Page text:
The earthquake ground displacements were measured by combining pre- and postearthquake continuous GPS data from the National Science Foundation’s Plate Boundary Observatory with NASA’s airborne radar data from the JPL-developed Uninhabited Aerial Vehicle Synthetic Aperture Radar (UAVSAR). UAVSAR is an L-band Interferometric SAR instrument mounted beneath a C-20A Earth science research aircraft from NASA’s Armstrong Flight Research Center, Edwards, California. It detects minute (less than centimeter-level) changes in Earth’s surface that occur over time between flights. NASA has been using UAVSAR to monitor deformation across the Los Angeles region about every six months since 2009.
Co-author Lisa Grant Ludwig of the University of California, Irvine, said the team’s analysis can be used by policymakers and government agencies to improve assessments of earthquake risk in the Los Angeles area that are critical for disaster planning. “The study builds upon more than two decades of NASA-led research to develop new methods to better measure and monitor movements of the solid Earth using satellite and airborne data and advanced computer modeling,” Donnellan said. “It also provides a means of using these technologies to identify which faults moved during earthquakes, to measure exactly how much Earth’s surface deformed during earthquakes, and to use these measurements to estimate future earthquake potential.”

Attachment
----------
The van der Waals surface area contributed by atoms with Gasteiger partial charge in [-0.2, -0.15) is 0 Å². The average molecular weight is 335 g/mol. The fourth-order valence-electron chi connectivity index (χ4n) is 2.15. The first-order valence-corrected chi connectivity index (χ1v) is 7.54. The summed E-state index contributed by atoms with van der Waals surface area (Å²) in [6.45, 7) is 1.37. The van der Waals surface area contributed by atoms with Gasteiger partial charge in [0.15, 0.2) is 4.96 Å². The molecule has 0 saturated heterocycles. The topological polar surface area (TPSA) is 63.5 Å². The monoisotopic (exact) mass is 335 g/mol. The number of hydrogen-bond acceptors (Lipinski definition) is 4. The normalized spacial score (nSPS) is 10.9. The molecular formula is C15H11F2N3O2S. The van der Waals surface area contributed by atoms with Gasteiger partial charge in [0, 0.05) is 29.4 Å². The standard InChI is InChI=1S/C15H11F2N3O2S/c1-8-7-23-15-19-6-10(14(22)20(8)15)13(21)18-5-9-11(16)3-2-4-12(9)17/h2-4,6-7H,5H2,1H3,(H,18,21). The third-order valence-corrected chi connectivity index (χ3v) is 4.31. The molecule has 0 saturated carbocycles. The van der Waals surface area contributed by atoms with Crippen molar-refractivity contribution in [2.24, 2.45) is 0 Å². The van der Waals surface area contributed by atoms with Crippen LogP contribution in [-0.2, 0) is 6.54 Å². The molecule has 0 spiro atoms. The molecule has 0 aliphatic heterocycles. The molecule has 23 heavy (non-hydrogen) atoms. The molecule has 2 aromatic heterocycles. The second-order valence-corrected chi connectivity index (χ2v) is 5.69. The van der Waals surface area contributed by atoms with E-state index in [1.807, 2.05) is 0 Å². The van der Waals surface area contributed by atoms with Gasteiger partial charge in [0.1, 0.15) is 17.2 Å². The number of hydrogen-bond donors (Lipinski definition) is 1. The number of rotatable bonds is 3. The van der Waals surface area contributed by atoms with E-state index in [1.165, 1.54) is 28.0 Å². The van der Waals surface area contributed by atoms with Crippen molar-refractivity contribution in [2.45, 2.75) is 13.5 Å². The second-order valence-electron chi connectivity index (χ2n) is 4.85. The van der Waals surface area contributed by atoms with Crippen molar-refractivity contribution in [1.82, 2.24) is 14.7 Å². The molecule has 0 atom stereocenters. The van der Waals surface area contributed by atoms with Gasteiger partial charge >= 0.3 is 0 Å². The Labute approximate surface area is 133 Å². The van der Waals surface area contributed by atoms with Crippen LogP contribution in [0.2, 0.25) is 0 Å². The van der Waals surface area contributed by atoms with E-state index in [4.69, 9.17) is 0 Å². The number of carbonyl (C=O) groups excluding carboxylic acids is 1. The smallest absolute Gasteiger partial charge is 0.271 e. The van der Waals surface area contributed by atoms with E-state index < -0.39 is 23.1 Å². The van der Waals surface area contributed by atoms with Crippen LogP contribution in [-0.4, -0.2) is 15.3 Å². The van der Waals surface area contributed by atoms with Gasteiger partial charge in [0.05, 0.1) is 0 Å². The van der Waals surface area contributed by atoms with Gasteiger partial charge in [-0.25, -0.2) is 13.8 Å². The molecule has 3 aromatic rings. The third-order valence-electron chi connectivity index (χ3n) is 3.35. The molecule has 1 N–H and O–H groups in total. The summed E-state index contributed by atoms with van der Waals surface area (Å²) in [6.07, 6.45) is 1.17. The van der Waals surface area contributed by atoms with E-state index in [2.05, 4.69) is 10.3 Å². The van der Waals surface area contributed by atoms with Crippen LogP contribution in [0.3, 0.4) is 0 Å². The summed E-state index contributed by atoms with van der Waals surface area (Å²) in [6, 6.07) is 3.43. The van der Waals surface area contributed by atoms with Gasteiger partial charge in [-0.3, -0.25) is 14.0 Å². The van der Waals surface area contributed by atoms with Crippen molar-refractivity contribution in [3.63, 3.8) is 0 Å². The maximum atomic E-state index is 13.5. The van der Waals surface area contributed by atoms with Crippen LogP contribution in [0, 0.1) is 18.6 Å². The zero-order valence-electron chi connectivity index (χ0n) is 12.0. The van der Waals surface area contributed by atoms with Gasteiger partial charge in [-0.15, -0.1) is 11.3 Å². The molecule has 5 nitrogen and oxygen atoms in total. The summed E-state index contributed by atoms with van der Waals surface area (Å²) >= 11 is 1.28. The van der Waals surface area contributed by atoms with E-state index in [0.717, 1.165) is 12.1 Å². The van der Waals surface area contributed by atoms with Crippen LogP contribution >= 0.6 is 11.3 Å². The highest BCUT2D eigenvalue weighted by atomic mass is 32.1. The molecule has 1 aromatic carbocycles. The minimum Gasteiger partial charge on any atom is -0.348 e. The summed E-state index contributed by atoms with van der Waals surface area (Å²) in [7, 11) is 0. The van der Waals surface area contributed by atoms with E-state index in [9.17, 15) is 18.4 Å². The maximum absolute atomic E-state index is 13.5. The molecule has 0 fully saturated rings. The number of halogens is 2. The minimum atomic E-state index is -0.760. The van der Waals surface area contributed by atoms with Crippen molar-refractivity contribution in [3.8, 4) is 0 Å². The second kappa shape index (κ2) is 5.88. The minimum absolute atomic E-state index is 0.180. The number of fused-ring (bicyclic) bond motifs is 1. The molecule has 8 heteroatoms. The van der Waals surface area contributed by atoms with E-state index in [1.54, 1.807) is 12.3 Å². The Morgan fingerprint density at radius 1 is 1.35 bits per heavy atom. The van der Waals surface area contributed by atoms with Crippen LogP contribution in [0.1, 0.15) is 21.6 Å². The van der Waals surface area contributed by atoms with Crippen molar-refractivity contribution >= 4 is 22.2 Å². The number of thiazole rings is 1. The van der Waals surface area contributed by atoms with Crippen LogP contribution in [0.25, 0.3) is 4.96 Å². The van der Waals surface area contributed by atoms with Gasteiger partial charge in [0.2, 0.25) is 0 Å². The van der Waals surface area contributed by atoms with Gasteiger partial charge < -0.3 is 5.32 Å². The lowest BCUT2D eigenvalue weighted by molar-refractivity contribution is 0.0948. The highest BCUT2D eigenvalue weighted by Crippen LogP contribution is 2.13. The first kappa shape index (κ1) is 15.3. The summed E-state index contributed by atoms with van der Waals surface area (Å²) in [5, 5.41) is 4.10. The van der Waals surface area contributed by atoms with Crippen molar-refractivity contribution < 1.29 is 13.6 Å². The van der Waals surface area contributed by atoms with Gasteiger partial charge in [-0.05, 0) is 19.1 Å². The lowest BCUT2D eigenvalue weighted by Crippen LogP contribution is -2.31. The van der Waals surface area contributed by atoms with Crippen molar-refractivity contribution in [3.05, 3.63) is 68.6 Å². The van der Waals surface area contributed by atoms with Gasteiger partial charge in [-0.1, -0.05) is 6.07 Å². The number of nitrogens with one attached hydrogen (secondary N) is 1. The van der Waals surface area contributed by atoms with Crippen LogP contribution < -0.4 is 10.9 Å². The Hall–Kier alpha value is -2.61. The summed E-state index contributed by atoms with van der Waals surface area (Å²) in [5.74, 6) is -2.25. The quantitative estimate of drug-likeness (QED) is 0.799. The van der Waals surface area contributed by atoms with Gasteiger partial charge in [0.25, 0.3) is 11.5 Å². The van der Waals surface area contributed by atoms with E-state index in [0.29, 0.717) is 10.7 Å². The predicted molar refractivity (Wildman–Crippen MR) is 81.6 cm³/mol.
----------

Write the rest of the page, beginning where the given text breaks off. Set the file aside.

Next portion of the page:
Dr. Andrea Donnellan is a principal research scientist at NASA’s Jet Propulsion Laboratory. Andrea Donnellan studies how earthquakes and plate tectonics relate by integrating observations from space, aircraft, small drones, and computational modeling. She has conducted field studies in California, Antarctica, the Altiplano of Bolivia, Mongolia, and Variegated Glacier in Alaska. Andrea Donnellan received a B.S. in geology from the Ohio State University in 1986, a master’s and Ph.D. in geophysics from Caltech in 1988 and 1991 respectively, and an M.S. in Computer Science from the University of Southern California in 2003. She has won the Presidential Early Career Award, NASA’s Software of the Year Award, the MUSES of the California Science Center Woman of the Year Award, and Women in Aerospace Award for Outstanding Achievement. The Donnellan Glacier in Antarctica is named in honor of her work on that continent.